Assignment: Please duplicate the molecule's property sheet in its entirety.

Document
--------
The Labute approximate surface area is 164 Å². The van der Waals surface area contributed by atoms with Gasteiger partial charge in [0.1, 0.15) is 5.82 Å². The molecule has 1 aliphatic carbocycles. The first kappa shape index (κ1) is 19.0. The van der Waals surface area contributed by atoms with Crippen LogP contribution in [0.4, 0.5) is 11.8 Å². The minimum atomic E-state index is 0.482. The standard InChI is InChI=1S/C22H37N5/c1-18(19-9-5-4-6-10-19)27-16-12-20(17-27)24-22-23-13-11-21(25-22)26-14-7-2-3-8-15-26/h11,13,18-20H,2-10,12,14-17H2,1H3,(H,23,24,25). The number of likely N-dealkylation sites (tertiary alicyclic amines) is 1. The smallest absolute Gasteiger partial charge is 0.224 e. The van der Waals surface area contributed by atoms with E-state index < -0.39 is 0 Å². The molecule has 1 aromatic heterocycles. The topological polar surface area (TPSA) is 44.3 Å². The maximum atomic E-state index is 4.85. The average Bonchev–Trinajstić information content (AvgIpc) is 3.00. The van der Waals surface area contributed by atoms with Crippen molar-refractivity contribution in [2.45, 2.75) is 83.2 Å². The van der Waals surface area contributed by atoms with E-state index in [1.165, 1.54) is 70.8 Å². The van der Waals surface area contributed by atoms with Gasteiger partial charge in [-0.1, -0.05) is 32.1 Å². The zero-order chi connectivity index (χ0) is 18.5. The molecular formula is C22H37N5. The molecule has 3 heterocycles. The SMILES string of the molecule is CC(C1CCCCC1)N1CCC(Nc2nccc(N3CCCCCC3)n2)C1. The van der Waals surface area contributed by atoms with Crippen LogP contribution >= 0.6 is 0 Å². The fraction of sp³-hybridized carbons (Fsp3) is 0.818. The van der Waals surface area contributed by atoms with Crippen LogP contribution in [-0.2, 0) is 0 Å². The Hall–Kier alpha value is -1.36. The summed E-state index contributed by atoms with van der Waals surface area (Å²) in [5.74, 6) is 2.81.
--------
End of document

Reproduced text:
The Labute approximate surface area is 164 Å². The van der Waals surface area contributed by atoms with Gasteiger partial charge in [0.1, 0.15) is 5.82 Å². The molecule has 1 aliphatic carbocycles. The first kappa shape index (κ1) is 19.0. The van der Waals surface area contributed by atoms with Crippen LogP contribution in [0.4, 0.5) is 11.8 Å². The minimum atomic E-state index is 0.482. The standard InChI is InChI=1S/C22H37N5/c1-18(19-9-5-4-6-10-19)27-16-12-20(17-27)24-22-23-13-11-21(25-22)26-14-7-2-3-8-15-26/h11,13,18-20H,2-10,12,14-17H2,1H3,(H,23,24,25). The number of likely N-dealkylation sites (tertiary alicyclic amines) is 1. The smallest absolute Gasteiger partial charge is 0.224 e. The van der Waals surface area contributed by atoms with E-state index < -0.39 is 0 Å². The molecule has 1 aromatic heterocycles. The topological polar surface area (TPSA) is 44.3 Å². The maximum atomic E-state index is 4.85. The average Bonchev–Trinajstić information content (AvgIpc) is 3.00. The van der Waals surface area contributed by atoms with Crippen molar-refractivity contribution in [2.45, 2.75) is 83.2 Å². The van der Waals surface area contributed by atoms with E-state index in [1.165, 1.54) is 70.8 Å². The van der Waals surface area contributed by atoms with Gasteiger partial charge in [-0.1, -0.05) is 32.1 Å². The zero-order chi connectivity index (χ0) is 18.5. The molecular formula is C22H37N5. The molecule has 3 heterocycles. The SMILES string of the molecule is CC(C1CCCCC1)N1CCC(Nc2nccc(N3CCCCCC3)n2)C1. The van der Waals surface area contributed by atoms with Crippen LogP contribution >= 0.6 is 0 Å². The fraction of sp³-hybridized carbons (Fsp3) is 0.818. The van der Waals surface area contributed by atoms with Crippen LogP contribution in [-0.2, 0) is 0 Å². The Hall–Kier alpha value is -1.36. The summed E-state index contributed by atoms with van der Waals surface area (Å²) in [5.74, 6) is 2.81.